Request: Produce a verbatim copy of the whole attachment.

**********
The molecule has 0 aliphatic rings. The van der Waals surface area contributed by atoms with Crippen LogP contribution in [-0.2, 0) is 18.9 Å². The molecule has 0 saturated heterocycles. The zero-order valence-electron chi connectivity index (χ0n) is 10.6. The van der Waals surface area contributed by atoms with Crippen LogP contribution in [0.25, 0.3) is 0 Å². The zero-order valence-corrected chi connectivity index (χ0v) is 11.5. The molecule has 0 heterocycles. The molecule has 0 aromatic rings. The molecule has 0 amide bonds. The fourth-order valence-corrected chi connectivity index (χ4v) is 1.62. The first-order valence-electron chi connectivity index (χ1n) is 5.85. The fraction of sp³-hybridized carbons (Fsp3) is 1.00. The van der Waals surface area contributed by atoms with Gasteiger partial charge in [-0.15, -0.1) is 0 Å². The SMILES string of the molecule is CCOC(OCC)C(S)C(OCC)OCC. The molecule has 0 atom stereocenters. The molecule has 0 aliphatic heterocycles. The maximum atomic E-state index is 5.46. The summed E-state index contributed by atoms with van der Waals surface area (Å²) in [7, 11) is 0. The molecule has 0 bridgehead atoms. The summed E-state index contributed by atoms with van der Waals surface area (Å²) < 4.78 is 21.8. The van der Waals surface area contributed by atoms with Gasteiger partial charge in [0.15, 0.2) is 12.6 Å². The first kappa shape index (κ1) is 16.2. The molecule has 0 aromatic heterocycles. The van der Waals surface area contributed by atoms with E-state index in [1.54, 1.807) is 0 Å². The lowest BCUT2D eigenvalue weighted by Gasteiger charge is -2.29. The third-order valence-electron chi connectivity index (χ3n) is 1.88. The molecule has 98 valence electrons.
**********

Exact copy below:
The molecule has 0 aliphatic rings. The van der Waals surface area contributed by atoms with Crippen LogP contribution in [-0.2, 0) is 18.9 Å². The molecule has 0 saturated heterocycles. The zero-order valence-electron chi connectivity index (χ0n) is 10.6. The van der Waals surface area contributed by atoms with Crippen LogP contribution in [0.25, 0.3) is 0 Å². The zero-order valence-corrected chi connectivity index (χ0v) is 11.5. The molecule has 0 heterocycles. The molecule has 0 aromatic rings. The molecule has 0 amide bonds. The fourth-order valence-corrected chi connectivity index (χ4v) is 1.62. The first-order valence-electron chi connectivity index (χ1n) is 5.85. The fraction of sp³-hybridized carbons (Fsp3) is 1.00. The van der Waals surface area contributed by atoms with Gasteiger partial charge in [-0.15, -0.1) is 0 Å². The SMILES string of the molecule is CCOC(OCC)C(S)C(OCC)OCC. The molecule has 0 atom stereocenters. The molecule has 0 aliphatic heterocycles. The maximum atomic E-state index is 5.46. The summed E-state index contributed by atoms with van der Waals surface area (Å²) in [7, 11) is 0. The molecule has 0 bridgehead atoms. The summed E-state index contributed by atoms with van der Waals surface area (Å²) < 4.78 is 21.8. The van der Waals surface area contributed by atoms with Gasteiger partial charge in [0.15, 0.2) is 12.6 Å². The first kappa shape index (κ1) is 16.2. The molecule has 0 aromatic heterocycles. The van der Waals surface area contributed by atoms with E-state index in [1.54, 1.807) is 0 Å². The lowest BCUT2D eigenvalue weighted by Gasteiger charge is -2.29. The third-order valence-electron chi connectivity index (χ3n) is 1.88. The molecule has 98 valence electrons.